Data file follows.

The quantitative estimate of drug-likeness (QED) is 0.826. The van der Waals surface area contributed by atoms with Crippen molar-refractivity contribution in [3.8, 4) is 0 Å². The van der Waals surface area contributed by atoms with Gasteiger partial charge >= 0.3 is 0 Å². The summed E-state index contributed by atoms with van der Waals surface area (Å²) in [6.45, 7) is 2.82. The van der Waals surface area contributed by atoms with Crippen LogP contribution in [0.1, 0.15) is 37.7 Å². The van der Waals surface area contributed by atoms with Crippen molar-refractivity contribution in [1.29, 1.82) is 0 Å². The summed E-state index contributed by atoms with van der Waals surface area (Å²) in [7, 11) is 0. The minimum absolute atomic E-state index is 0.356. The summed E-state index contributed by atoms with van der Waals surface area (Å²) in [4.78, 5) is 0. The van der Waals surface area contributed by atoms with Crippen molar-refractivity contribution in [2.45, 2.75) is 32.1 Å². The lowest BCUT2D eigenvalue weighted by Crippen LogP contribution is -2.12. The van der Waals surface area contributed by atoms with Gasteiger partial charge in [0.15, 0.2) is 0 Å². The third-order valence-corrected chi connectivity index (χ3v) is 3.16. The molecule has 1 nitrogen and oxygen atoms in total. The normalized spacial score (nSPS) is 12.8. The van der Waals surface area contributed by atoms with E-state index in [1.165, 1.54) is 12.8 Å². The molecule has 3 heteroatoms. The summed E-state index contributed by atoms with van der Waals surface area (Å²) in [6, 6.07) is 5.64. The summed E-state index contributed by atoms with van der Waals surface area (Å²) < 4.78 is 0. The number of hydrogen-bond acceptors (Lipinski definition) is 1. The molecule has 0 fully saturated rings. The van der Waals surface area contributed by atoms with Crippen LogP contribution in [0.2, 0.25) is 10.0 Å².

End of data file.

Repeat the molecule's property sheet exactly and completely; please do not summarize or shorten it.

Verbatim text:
The quantitative estimate of drug-likeness (QED) is 0.826. The van der Waals surface area contributed by atoms with Crippen molar-refractivity contribution in [3.8, 4) is 0 Å². The van der Waals surface area contributed by atoms with Gasteiger partial charge >= 0.3 is 0 Å². The summed E-state index contributed by atoms with van der Waals surface area (Å²) in [6.45, 7) is 2.82. The van der Waals surface area contributed by atoms with Crippen LogP contribution in [0.1, 0.15) is 37.7 Å². The van der Waals surface area contributed by atoms with Crippen molar-refractivity contribution in [1.29, 1.82) is 0 Å². The summed E-state index contributed by atoms with van der Waals surface area (Å²) in [7, 11) is 0. The minimum absolute atomic E-state index is 0.356. The summed E-state index contributed by atoms with van der Waals surface area (Å²) in [4.78, 5) is 0. The van der Waals surface area contributed by atoms with Crippen molar-refractivity contribution in [2.45, 2.75) is 32.1 Å². The lowest BCUT2D eigenvalue weighted by Crippen LogP contribution is -2.12. The van der Waals surface area contributed by atoms with Gasteiger partial charge in [0.15, 0.2) is 0 Å². The third-order valence-corrected chi connectivity index (χ3v) is 3.16. The molecule has 1 nitrogen and oxygen atoms in total. The normalized spacial score (nSPS) is 12.8. The van der Waals surface area contributed by atoms with E-state index in [1.165, 1.54) is 12.8 Å². The molecule has 3 heteroatoms. The summed E-state index contributed by atoms with van der Waals surface area (Å²) in [6, 6.07) is 5.64. The summed E-state index contributed by atoms with van der Waals surface area (Å²) < 4.78 is 0. The number of hydrogen-bond acceptors (Lipinski definition) is 1. The molecule has 0 fully saturated rings. The van der Waals surface area contributed by atoms with Crippen LogP contribution in [0.2, 0.25) is 10.0 Å².